Adaptive therapy in bone metastatic prostate cancer - a window through agent-based models
Adaptive therapies in cancer, pioneered by my colleague at Moffitt’s IMO Bob Gatenby, work under the assumption that tumors already contain cells that are resistant to our clinical treatments. So rather than using those treatments in the conventional way, in a continuous fashion, it is better to alternate treatment and treatment vacations in an adaptive fashion, to ensure that there are always enough treatment-sensitive cells to keep the resistant cells in check.
Mathematical models, specially agent-based ones, are good theoretical frameworks in which to study adaptive therapies and, in this blog I have presented some ideas related to them previously [here, here, here and here]. These (and others) models tend to ignore the ecosystem that cancers inhabit which, in my view, is likely to affect if adaptive therapies work and how.
This bone metastatic agent-based model was modified so to include two types of tumor cells: TGF-Beta producing (which also requires that cytokine for survival) and TGF-Beta neutral. Cells that can use TGF-Beta proliferate faster (as they can use TGF-Beta) but are sensitive to a treatment that targets them and spares the TGF-Beta neutral cells. How does this tumor look like when a) we don’t treat it, b) we use continuous treatment or c) we use an adaptive therapy?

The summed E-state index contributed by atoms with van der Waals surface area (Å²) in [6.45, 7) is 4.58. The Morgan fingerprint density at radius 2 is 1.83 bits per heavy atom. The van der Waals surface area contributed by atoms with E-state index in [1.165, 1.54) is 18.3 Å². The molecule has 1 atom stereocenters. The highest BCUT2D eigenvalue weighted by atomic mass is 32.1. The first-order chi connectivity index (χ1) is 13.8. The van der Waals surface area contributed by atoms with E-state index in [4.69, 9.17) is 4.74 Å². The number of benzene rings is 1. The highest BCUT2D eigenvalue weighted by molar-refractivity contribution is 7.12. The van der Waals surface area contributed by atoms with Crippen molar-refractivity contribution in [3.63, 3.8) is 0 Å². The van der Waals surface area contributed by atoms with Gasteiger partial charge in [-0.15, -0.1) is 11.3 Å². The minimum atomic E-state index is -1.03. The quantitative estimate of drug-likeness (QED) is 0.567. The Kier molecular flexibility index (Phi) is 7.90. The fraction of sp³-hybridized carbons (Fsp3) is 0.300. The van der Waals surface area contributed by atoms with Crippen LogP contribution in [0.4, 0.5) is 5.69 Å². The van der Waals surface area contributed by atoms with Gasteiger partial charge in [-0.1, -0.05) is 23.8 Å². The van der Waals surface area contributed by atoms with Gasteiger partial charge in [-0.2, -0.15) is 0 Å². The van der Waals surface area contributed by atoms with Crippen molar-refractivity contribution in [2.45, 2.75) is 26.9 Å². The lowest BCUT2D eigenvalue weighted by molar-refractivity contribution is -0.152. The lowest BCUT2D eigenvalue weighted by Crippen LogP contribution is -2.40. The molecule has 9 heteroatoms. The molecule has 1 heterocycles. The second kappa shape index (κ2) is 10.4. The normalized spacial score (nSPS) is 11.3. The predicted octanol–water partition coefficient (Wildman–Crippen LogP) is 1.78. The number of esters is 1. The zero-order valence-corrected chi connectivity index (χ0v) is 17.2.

Lessons? this is very preliminary but clearly the impact of changing the window of control for the adaptive therapy. A key finding is that, under these very idealized conditions, adaptive therapies can control the tumor for an indefinite amount of time. The example that did the best (59-60K cells, bottom-right panel) is also the narrowest window and the one closes to the simulation’s carrying capacity so whether this Is generalizable will require further investigation.